All review sites are equal. Some are more equal than others

I am a big user of reviews to help me research a company.  It’s usually the place I start when doing a due diligence investigation of a company a client wishes to do business with. I am not too interested in the reviews the company provides… I go hunting for reviews on-line.

For example, a client recently admitted they had considered working with a company called the “Link Building Ninjas”.  It’s really hard to find positive reviews about this company because… well… their business is all about paid links.

If you hire a company to artificially inflate your links and this results I higher search engine rankings… well… you aren’t going to to tell the world about it are you?  You might get busted by Google and lose all those hard earned rankings.

What if you had a poor experience?  You aren’t going to leave a bad review are you… because your business is STILL vulnerable?  You not have got any benefit from the links they put in place for you, but you might not have been penalised either.  But start going public about how your link buying program with the Link Building Ninjas didn’t work out… well…. That could come to the attention of someone at Google who does an investigation of your links, decides they are fake and WHAM!  Manual Google penalty.

So.  No reviews positive or negative from their clients to be found online, but curiously, there are a bunch of staff reviews on Glass door (Employer review site where employees can review their employers)

Lookie here Internet Marketing Ninjas  It’s pretty rare for an employer to get an overall negative score at Glass Door, so the really low score here set off some alarm bells.  The reviews painted a picture of:-

  1. A toxic environment with knee jerk strategy changes and hire/fire policies.
  2. Use of dated link building methods where staff are supposed to just get as many for clients as possible.
  3. A cowboy CEO who operates in an environment of no accountability. Oh he has plenty of salesy charm to poor on the fires… but so many fires?I showed this to the client who wisely decided no, they were not going to do business with them.A client of mine was interested in doing business with an Australian maker of accommodation booking technology, I find these reviews of the company online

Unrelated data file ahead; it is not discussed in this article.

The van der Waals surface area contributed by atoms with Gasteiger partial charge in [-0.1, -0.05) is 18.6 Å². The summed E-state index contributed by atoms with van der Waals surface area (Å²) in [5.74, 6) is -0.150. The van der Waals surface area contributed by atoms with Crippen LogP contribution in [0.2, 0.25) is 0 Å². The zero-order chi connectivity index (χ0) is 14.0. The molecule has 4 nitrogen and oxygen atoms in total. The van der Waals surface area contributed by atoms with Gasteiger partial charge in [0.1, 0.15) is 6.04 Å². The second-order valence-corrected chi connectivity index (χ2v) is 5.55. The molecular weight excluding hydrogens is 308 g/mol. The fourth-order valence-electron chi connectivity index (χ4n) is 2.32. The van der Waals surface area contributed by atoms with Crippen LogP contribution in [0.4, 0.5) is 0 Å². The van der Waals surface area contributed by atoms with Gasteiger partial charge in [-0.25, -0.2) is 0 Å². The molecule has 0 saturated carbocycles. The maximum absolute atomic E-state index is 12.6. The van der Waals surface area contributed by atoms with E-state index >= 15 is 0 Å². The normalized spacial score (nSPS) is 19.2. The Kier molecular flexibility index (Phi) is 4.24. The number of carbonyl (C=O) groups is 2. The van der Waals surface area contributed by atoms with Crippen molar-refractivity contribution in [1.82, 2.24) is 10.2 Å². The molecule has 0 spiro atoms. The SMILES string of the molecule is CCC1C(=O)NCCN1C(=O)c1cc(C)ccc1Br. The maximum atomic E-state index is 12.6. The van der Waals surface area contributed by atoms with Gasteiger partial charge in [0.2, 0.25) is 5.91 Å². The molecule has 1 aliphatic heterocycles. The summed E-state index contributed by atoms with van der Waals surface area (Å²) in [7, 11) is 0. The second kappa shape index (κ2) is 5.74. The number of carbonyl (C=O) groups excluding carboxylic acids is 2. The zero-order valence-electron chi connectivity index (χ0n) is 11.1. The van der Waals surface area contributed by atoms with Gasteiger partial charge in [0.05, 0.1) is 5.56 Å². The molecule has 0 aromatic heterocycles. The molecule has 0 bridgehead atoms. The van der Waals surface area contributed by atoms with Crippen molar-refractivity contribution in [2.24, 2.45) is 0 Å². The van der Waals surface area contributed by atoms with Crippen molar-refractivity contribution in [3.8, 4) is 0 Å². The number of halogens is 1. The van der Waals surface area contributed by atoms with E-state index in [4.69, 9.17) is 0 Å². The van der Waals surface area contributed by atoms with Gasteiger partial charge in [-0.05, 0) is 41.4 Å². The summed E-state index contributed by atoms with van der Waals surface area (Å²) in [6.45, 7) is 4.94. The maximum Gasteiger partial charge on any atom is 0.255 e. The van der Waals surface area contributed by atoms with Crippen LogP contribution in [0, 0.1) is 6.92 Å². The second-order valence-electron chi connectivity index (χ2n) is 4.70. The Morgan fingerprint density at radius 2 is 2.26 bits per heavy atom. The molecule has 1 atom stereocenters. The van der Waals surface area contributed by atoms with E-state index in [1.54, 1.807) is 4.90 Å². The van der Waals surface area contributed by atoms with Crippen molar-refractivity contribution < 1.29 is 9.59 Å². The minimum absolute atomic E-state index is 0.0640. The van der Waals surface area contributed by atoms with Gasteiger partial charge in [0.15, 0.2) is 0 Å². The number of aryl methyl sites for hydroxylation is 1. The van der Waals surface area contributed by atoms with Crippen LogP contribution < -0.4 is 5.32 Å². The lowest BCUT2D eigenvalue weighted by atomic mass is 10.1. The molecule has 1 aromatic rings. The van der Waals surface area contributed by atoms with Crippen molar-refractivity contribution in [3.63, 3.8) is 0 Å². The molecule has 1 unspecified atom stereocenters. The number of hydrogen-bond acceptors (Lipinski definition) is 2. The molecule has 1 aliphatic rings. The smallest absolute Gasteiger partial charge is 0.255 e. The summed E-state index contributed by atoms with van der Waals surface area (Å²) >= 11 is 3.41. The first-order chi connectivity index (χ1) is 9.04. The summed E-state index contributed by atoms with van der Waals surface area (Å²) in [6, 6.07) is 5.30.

http://www.capterra.com/vacation-rental-software/spotlight/128184/GENKAN/GENKAN

Seems legit right?  All good reviews from actual users of the company?

It was quite a shock to me when in dealing with this company my own experience was very different.  Far from being a positive one… it was one of the most negative business associations experiences I’ve ever had.  I contacted Capterra about the reviews and quickly realised.

  1. They aren’t much for publishing bad reviews.
  2. Their terms and conditions are such that unless you had a contract with the supplier, you review can’t be published.

So if as a consultant I find a software supplier and recommend them to the client; am involved in installing the software; am the nominated IT person for the client in all dealings with the supplier and saw first-hand all the problems?

My review cannot be published as I didn’t sign the service contract. Crazy right?

If only I’d found THESE reviews earlier I could have spared my client and myself so much grief. http://www.serchen.com/company/genkan/ (Serchen.  Guys.  You really need to work on your SEO Damn it. Where the heck were you when I tried to find you 9 months ago?)

If you are looking to do some business with a company you’ve not done business before?

  1. Personal referrals are always the best.
  2. Reviews should be read with a grain of salt (or in the case of Capterra, the whole shaker full.)
  3. 50 100% positive reviews might mean the company is AWESOME! Or it could mean, the reviews are fake.
  4. Google Places reviews are usually pretty good.  Google has ways and means of weeding out the fake ones.  Sure, they don’t get them all, but on the whole they are pretty reliable.

 

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